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  #16 (permalink)  
Old 03-30-2009, 04:40 PM
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Quote:
Originally Posted by crownver
...was planning to cut the springs. It also thought I'd try reshaping where I cut them by bending the spring...
A block of wood cut to the right length would make a much easier temporary "spring". Never heat a spring.

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  #17 (permalink)  
Old 03-30-2009, 09:00 PM
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As long as you cut it with a cut off wheel and not a torch it should be fine. I have done several that way. You also want to use a 90* sander to reshape it so it sits in the socket correctly. Cutting a coil will also make it stiffer ( they are torsion bars that are coiled, basicly) the bouncy mentioned may have been from weak shocks not being able to control the stiffer spring. I've never had that result. DO NOT USE A TORCH, and DO NOT QUENCH IT with water, you'll make a weak point that will snap off on the first bounce...I know, that's why I only use a cut off wheel. Fortunately the torched spring was in a race car I was building and snapped with no engine in it,while I was bouncing it...could have been a hell of a ride
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Old 03-30-2009, 09:53 PM
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Thanks guys, I just don't see how the spring will sit in the seat. The end of the spring is wound into a tighter circumference and the seat is shaped to match. It would be a good thing if the spring ended up stiffer, as it's a large car spring going into an F100. Like I said, unless it really works well, I'll be getting different springs down the road.
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Old 03-31-2009, 02:03 AM
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Quote:
Originally Posted by leejoy
My 72 chevy sits a little high in front. Maybe an inch or two. No big deal. A friend of mine who is pretty good working on cars is telling me to cut the front spring and lower the car. I have a big block in the car, so I have big block springs (new), and that's why the car sits a bit high. There is no air conditioning, so the absence of the added weight of an air conditioning system (probably 100 lbs) makes the car sit an inch or two high.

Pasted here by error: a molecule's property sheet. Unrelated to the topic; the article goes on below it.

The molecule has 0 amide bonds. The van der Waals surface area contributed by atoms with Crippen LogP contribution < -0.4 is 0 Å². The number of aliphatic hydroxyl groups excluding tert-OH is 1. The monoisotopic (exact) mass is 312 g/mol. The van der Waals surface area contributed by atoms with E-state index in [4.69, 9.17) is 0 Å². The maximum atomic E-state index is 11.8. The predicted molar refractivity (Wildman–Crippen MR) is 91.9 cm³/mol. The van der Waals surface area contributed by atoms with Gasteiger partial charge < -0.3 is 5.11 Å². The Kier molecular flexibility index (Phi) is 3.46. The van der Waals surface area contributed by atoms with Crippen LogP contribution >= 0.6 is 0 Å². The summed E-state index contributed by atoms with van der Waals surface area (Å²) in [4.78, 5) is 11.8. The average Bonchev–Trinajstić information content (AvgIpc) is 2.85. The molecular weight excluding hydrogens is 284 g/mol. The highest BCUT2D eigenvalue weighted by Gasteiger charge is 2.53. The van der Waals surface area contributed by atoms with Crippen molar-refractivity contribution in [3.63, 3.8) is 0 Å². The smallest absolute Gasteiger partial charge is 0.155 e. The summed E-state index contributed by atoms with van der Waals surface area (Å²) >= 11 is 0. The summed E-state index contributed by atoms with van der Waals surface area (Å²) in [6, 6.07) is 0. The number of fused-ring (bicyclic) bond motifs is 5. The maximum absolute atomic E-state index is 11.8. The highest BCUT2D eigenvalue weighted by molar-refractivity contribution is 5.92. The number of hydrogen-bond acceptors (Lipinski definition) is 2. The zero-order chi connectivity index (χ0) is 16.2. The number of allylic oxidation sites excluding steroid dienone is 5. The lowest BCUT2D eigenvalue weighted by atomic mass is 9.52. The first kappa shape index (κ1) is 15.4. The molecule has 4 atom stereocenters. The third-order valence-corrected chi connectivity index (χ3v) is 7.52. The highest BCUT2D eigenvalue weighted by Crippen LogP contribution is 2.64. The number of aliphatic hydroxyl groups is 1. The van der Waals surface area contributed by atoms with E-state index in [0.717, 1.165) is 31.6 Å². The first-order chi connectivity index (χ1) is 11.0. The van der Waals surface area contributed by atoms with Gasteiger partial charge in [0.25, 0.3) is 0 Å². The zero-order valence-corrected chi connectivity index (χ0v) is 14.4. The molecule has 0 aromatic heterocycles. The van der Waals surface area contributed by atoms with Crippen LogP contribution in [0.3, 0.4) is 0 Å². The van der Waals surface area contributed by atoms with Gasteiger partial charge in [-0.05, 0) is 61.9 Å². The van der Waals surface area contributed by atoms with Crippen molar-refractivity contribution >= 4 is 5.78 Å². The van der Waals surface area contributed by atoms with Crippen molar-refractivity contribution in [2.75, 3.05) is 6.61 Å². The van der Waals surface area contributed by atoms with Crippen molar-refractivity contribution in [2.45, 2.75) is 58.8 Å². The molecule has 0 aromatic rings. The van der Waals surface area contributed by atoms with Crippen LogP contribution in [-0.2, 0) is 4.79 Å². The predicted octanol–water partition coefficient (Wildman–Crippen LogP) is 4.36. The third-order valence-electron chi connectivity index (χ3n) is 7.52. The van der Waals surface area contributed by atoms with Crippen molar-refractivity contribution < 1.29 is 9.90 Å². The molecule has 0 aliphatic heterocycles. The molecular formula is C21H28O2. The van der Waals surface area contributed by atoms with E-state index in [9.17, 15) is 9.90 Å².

Anyway, I'm doing a front brake conversion soon (drum to disc) and the front springs need to be compressed, and possibly removed anyway, so he says "lets cut the front springs". I told him I heard that is a bad idea, and changes the shape of the end of the spring so it won't seat correctly in the spring pocket. Then, there is always that potential problem of the car sitting to low after they've been cut, and then I'm screwed. He said "I've done it several times and never had a problem"

This is a 600 HP 72 chevy nova - street car.

what do you guys think?

Lee
Take the big block springs out when you do your disc brake job and sell them to someone who needs them. Put small block springs back in the car when you go together with it. The big block less the AC weighs about the same as a small block anyway. If you cut the big block springs, you will change the spring rate and I predict severe unhappiness in your future. Been there, done that. Never again.
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Old 03-31-2009, 03:38 AM
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Dont cut or replace

You have a big block.Dont look at your car for a while.That big block will settle the springs after yoy get some miles on it.If you cut or shorten the springs your ride height will go away sooner than you want.Leave it alone go drive it for awhile it will all work its self out.
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Old 03-31-2009, 04:01 AM
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if the small block springs were to soft and the big block is too much check out the specs of HD small block springs. I got some for my malibu for around 90 bucks about 5 years ago.
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Old 03-31-2009, 04:40 AM
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Springs

You are right.The hd springs will work.But he already has the springs in the car and To keep from doing any more work or spending money the springs he has will work.They just need time to settle down.
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